LONDON In its first US acquisition, QinetiQ is to buy Foster Miller, a Boston-based engineering and technology development company for £91.8million ($163million).
Foster-Miller had revenues of around £67.6million ($120million) and EBITDA of £12.9million ($22million) in FY2003/4, and has seen compound growth of around 30per cent per annum over the last four years. It will retain its name and will operate as a subsidiary of QinetiQ North America. It provides a range of specialised services to the military and industry. Its TALON robots have conducted over 10,000 bomb disposal missions in Iraq to date, and it is the world's largest supplier of add-on armour for military transport aircraft. The company also works with pharmaceutical company, Pfizer, providing automation based on its robotics technology.
Dr David Anderson, President and CEO of QinetiQ's US subsidiary, said, “Foster-Miller is a remarkable fit with QinetiQ, both technologically and culturally. A recognised leader in providing innovative engineering solutions in fields such as robotics, advanced materials technology and medical devices, its complementary R&D work and broad range of customers will undoubtedly accelerate QinetiQ's expansion into the world's largest market for advanced technologies.”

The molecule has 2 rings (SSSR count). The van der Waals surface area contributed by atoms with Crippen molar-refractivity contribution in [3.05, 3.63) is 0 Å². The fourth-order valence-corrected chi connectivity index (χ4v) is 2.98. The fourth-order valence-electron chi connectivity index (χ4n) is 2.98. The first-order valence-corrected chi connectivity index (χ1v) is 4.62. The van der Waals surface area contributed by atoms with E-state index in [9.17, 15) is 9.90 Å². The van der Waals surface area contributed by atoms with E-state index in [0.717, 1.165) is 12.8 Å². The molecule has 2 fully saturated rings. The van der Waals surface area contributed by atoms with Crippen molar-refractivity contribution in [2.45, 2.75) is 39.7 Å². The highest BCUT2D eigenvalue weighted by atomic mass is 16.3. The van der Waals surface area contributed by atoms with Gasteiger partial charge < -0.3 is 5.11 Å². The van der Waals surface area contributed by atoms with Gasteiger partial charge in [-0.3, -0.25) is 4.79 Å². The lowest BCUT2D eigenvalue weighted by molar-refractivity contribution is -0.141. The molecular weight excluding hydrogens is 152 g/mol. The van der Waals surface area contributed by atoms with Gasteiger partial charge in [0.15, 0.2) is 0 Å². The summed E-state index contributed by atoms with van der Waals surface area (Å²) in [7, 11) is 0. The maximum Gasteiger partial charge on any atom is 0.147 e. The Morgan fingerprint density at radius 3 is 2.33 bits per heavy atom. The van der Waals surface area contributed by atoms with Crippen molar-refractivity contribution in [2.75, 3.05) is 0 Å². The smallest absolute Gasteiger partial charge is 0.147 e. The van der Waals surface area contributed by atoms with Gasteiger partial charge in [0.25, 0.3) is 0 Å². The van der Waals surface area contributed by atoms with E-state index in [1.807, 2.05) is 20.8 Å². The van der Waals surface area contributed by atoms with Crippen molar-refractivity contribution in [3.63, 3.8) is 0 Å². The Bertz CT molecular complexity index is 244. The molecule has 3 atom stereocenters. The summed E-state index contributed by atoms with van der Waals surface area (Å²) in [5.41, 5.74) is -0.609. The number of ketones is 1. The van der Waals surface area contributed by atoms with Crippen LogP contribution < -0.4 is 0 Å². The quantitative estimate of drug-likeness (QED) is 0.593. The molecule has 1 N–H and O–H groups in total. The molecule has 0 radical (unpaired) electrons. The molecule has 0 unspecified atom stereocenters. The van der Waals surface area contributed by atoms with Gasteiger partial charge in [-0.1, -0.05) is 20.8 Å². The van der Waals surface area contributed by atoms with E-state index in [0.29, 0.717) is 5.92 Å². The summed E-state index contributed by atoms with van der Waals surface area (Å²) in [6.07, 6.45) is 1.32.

The deal will enable Foster-Miller to introduce QinetiQ's technologies into US markets. QinetiQ has complementary expertise in robotics, the development of specialist equipment for military aircrew and super-strength nets QinetiQ's X-Net and Foster-Miller's BoatTrap bring motor vehicles and boats respectively to a standstill while minimising the risk to onlookers and security personnel.
QinetiQ was floated off from the UK Ministry of Defence (MOD) and is Europe's largest science and technology solutions company, with a turnover of £795.4million ($1.41bn) in 2003/4. It has carried out research and development of many household technologies such as liquid crystal displays (LCDs), carbon fibre, the technology for flat panel speakers, infra-red sensors and microwave radar, a life saving foetal heart monitoring system, plus other significant advancements in the areas of defence, security, transport and healthcare.